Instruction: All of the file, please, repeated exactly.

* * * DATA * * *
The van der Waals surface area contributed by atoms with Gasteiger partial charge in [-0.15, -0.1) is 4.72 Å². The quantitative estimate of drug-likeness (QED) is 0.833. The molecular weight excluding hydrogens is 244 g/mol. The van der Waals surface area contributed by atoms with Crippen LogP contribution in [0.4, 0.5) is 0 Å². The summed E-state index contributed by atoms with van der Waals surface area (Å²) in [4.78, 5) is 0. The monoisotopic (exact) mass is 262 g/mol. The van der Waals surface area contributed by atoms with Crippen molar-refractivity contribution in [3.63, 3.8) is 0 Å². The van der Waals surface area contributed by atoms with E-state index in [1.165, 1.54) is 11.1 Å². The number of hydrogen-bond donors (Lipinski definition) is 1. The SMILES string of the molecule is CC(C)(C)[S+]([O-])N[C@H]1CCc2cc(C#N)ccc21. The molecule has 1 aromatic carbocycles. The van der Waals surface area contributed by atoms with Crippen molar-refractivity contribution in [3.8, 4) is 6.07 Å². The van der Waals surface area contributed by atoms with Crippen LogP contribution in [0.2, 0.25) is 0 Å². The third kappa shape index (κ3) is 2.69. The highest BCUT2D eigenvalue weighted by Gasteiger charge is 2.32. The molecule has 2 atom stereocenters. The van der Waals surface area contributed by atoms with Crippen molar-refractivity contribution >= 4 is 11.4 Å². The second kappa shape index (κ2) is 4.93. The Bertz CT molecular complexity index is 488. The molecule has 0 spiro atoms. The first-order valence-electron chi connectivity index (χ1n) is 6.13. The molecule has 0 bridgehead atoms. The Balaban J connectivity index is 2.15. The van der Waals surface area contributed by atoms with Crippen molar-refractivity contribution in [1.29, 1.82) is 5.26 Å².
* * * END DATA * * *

The van der Waals surface area contributed by atoms with Gasteiger partial charge in [-0.15, -0.1) is 4.72 Å². The quantitative estimate of drug-likeness (QED) is 0.833. The molecular weight excluding hydrogens is 244 g/mol. The van der Waals surface area contributed by atoms with Crippen LogP contribution in [0.4, 0.5) is 0 Å². The summed E-state index contributed by atoms with van der Waals surface area (Å²) in [4.78, 5) is 0. The monoisotopic (exact) mass is 262 g/mol. The van der Waals surface area contributed by atoms with Crippen molar-refractivity contribution in [3.63, 3.8) is 0 Å². The van der Waals surface area contributed by atoms with E-state index in [1.165, 1.54) is 11.1 Å². The number of hydrogen-bond donors (Lipinski definition) is 1. The SMILES string of the molecule is CC(C)(C)[S+]([O-])N[C@H]1CCc2cc(C#N)ccc21. The molecule has 1 aromatic carbocycles. The van der Waals surface area contributed by atoms with Crippen molar-refractivity contribution in [3.8, 4) is 6.07 Å². The van der Waals surface area contributed by atoms with Crippen LogP contribution in [0.2, 0.25) is 0 Å². The third kappa shape index (κ3) is 2.69. The highest BCUT2D eigenvalue weighted by Gasteiger charge is 2.32. The molecule has 2 atom stereocenters. The van der Waals surface area contributed by atoms with Crippen molar-refractivity contribution >= 4 is 11.4 Å². The second kappa shape index (κ2) is 4.93. The Bertz CT molecular complexity index is 488. The molecule has 0 spiro atoms. The first-order valence-electron chi connectivity index (χ1n) is 6.13. The molecule has 0 bridgehead atoms. The Balaban J connectivity index is 2.15. The van der Waals surface area contributed by atoms with Crippen molar-refractivity contribution in [1.29, 1.82) is 5.26 Å².